George Osborne could not have hoped for more when he unveiled Carney as his growth talisman last November. Since Carney was appointed, growth has surprised on the upside twice – at 0.3pc in the first three months of this year and 0.6pc between April and June.
It’s early days, but economists are already talking about 0.7pc or 0.8pc for the third quarter. And that’s before Carney has done anything of substance. The rapid rebound in the nation’s fortunes has now raised questions about whether the new Governor even needs to unveil a “contingent commitment” to keep rates at their record low of 0.5pc for a set period, as he is expected to do tomorrow.
Much will depend on what he sets as the “contingent” target. The think-tank Reform says in a paper today he should go for a nominal growth target of around 5pc. In other words, to keep rates rock bottom until growth plus inflation reaches and remains at 5pc.
Others have suggested a GDP level goal that would leave rates on hold until the UK had recovered all 7.2pc of output lost in the recession. At the last count, Britain was still 3.3pc short.
One thing is certain, after five years of recession and stagnation, nobody is getting their hopes up. “We have been here before,” acknowledged Buckley. After the financial crisis ended in 2009, growth started to pick up, hitting 1pc in the second quarter of 2010, then slumped.
Much of that was down to the eurozone crisis, but the sharp growth in early 2010 also partly reflected the afterglow of Gordon Brown’s Keynesian rescue package.
This time, there is more reason to hope. The economy is expanding despite government spending, not because of it. Just 0.1pc of the 0.6pc second-quarter growth was down to “government and other services”. The recovery is now being driven by the private sector.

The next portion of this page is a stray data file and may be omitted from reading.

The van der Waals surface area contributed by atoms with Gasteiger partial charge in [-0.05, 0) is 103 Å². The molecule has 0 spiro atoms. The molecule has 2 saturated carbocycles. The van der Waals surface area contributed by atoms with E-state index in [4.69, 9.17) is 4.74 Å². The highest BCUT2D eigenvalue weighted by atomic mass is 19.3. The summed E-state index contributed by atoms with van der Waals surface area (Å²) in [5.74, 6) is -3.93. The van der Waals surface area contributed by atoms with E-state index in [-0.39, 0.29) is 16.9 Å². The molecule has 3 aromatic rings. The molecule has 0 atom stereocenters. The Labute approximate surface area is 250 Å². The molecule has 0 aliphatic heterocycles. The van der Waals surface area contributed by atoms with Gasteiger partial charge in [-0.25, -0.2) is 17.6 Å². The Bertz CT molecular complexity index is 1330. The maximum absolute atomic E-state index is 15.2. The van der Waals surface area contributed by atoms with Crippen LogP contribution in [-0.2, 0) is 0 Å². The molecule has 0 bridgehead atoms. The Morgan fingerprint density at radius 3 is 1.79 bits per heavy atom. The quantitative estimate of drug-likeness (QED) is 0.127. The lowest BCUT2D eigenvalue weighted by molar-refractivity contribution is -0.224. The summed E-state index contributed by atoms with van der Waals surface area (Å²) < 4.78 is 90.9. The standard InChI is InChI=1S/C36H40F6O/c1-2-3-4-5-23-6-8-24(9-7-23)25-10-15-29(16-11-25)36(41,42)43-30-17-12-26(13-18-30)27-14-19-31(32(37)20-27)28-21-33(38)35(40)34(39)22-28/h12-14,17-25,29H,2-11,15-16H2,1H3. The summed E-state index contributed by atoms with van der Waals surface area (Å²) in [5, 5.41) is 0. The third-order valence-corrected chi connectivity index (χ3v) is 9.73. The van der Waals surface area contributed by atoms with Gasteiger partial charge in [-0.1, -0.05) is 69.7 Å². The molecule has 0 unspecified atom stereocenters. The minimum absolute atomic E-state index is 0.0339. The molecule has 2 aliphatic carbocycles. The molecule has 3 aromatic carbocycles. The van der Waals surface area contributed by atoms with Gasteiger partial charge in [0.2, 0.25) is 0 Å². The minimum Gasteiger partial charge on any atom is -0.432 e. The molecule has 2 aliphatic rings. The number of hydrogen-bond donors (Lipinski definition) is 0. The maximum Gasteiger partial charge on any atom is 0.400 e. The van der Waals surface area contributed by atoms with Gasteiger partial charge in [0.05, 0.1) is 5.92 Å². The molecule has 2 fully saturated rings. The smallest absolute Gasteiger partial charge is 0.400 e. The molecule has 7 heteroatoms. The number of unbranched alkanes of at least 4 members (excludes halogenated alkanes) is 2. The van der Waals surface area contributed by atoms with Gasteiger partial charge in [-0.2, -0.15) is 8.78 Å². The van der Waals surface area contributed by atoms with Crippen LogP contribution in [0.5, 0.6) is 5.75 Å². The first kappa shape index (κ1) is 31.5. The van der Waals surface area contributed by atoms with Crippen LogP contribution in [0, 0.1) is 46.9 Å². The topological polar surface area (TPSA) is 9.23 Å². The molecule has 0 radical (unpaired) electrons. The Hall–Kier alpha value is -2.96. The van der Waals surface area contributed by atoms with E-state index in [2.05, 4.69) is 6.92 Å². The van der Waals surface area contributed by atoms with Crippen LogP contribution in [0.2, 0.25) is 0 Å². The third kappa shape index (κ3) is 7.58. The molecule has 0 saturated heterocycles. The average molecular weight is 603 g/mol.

Rather than relying on struggling export markets, growth is home-grown – built on the back of six consecutive quarters of rising consumer spending. The banks have cleared tens of billions of pounds of bad assets from their books since 2009 and lending to households and small businesses is climbing at last.
If there is one area of concern, it is wages, rising at just 1.1pc in the private sector, excluding bonuses, against inflation of 2.9pc. The good news, though, is that inflation appears to have peaked.
Carney’s task now seems rather different from the one he faced last November. His job now is “to support and not kill the recovery”, as HSBC UK economist Simon Wells put it.
At this point in 2010, two rate-setters were voting to increase rates. This time, they will be promising not to – to give households one last chance to prepare themselves for the inevitable mortgage squeeze. With the eurozone crisis still lurking in the background, and questions being asked about the sustainability of growth fuelled once again by debt-fuelled consumer spending, economists say this is no time to throw caution to the wind.
Carney will be hoping that low rates will put a little extra wind in the economy’s sails, to ensure the strong growth signalled by the July PMIs does not peter out.